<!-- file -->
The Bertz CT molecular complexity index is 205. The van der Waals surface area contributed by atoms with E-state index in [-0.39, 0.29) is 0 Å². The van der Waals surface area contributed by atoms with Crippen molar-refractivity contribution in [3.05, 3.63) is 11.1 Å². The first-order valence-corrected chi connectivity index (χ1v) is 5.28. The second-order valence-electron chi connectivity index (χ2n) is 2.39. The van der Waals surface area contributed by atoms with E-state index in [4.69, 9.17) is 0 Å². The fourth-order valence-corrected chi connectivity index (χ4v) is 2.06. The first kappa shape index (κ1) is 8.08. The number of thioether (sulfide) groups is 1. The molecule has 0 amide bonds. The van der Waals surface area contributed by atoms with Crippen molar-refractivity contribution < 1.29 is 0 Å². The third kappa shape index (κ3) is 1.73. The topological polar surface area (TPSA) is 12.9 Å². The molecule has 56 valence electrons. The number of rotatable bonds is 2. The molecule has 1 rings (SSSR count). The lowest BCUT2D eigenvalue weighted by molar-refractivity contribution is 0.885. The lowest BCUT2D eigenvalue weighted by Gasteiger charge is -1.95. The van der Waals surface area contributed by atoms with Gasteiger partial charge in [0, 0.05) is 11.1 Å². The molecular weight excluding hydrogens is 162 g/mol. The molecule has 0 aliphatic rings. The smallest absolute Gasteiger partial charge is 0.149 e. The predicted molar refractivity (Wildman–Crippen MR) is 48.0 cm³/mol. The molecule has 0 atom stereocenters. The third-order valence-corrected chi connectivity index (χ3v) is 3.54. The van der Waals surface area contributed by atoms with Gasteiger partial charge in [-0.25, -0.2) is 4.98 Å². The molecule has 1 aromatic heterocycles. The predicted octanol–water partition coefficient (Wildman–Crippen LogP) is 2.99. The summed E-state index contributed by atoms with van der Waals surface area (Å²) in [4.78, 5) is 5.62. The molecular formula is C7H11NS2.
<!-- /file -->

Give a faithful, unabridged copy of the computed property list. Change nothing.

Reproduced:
The Bertz CT molecular complexity index is 205. The van der Waals surface area contributed by atoms with E-state index in [-0.39, 0.29) is 0 Å². The van der Waals surface area contributed by atoms with Crippen molar-refractivity contribution in [3.05, 3.63) is 11.1 Å². The first-order valence-corrected chi connectivity index (χ1v) is 5.28. The second-order valence-electron chi connectivity index (χ2n) is 2.39. The van der Waals surface area contributed by atoms with E-state index in [4.69, 9.17) is 0 Å². The fourth-order valence-corrected chi connectivity index (χ4v) is 2.06. The first kappa shape index (κ1) is 8.08. The number of thioether (sulfide) groups is 1. The molecule has 0 amide bonds. The van der Waals surface area contributed by atoms with Crippen molar-refractivity contribution < 1.29 is 0 Å². The third kappa shape index (κ3) is 1.73. The topological polar surface area (TPSA) is 12.9 Å². The molecule has 56 valence electrons. The number of rotatable bonds is 2. The molecule has 1 rings (SSSR count). The lowest BCUT2D eigenvalue weighted by molar-refractivity contribution is 0.885. The lowest BCUT2D eigenvalue weighted by Gasteiger charge is -1.95. The van der Waals surface area contributed by atoms with Gasteiger partial charge in [0, 0.05) is 11.1 Å². The molecular weight excluding hydrogens is 162 g/mol. The molecule has 0 aliphatic rings. The smallest absolute Gasteiger partial charge is 0.149 e. The predicted molar refractivity (Wildman–Crippen MR) is 48.0 cm³/mol. The molecule has 0 atom stereocenters. The third-order valence-corrected chi connectivity index (χ3v) is 3.54. The van der Waals surface area contributed by atoms with Gasteiger partial charge in [-0.25, -0.2) is 4.98 Å². The molecule has 1 aromatic heterocycles. The predicted octanol–water partition coefficient (Wildman–Crippen LogP) is 2.99. The summed E-state index contributed by atoms with van der Waals surface area (Å²) in [4.78, 5) is 5.62. The molecular formula is C7H11NS2.